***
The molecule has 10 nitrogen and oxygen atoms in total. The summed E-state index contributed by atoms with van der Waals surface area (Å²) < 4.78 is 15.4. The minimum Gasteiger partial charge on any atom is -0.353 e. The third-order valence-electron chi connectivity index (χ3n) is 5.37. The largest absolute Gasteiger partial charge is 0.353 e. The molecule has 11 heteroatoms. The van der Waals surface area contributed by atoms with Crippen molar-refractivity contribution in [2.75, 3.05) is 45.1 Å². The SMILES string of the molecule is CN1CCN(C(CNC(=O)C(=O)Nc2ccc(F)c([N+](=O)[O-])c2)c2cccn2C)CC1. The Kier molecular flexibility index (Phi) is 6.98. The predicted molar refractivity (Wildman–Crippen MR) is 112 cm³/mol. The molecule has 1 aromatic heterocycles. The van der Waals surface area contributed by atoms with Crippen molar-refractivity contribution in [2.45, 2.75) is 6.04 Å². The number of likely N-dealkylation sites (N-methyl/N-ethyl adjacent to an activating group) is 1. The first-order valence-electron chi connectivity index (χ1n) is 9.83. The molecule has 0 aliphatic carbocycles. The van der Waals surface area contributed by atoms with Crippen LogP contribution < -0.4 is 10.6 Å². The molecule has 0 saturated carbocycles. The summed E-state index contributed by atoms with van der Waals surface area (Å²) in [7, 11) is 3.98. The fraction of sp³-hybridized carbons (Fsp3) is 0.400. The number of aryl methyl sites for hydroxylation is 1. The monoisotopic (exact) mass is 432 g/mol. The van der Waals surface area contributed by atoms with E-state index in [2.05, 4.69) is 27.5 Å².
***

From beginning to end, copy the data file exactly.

The molecule has 10 nitrogen and oxygen atoms in total. The summed E-state index contributed by atoms with van der Waals surface area (Å²) < 4.78 is 15.4. The minimum Gasteiger partial charge on any atom is -0.353 e. The third-order valence-electron chi connectivity index (χ3n) is 5.37. The largest absolute Gasteiger partial charge is 0.353 e. The molecule has 11 heteroatoms. The van der Waals surface area contributed by atoms with Crippen molar-refractivity contribution in [2.75, 3.05) is 45.1 Å². The SMILES string of the molecule is CN1CCN(C(CNC(=O)C(=O)Nc2ccc(F)c([N+](=O)[O-])c2)c2cccn2C)CC1. The Kier molecular flexibility index (Phi) is 6.98. The predicted molar refractivity (Wildman–Crippen MR) is 112 cm³/mol. The molecule has 1 aromatic heterocycles. The van der Waals surface area contributed by atoms with Crippen molar-refractivity contribution in [2.45, 2.75) is 6.04 Å². The number of likely N-dealkylation sites (N-methyl/N-ethyl adjacent to an activating group) is 1. The first-order valence-electron chi connectivity index (χ1n) is 9.83. The molecule has 0 aliphatic carbocycles. The van der Waals surface area contributed by atoms with Crippen LogP contribution < -0.4 is 10.6 Å². The molecule has 0 saturated carbocycles. The summed E-state index contributed by atoms with van der Waals surface area (Å²) in [7, 11) is 3.98. The fraction of sp³-hybridized carbons (Fsp3) is 0.400. The number of aryl methyl sites for hydroxylation is 1. The monoisotopic (exact) mass is 432 g/mol. The van der Waals surface area contributed by atoms with E-state index in [2.05, 4.69) is 27.5 Å².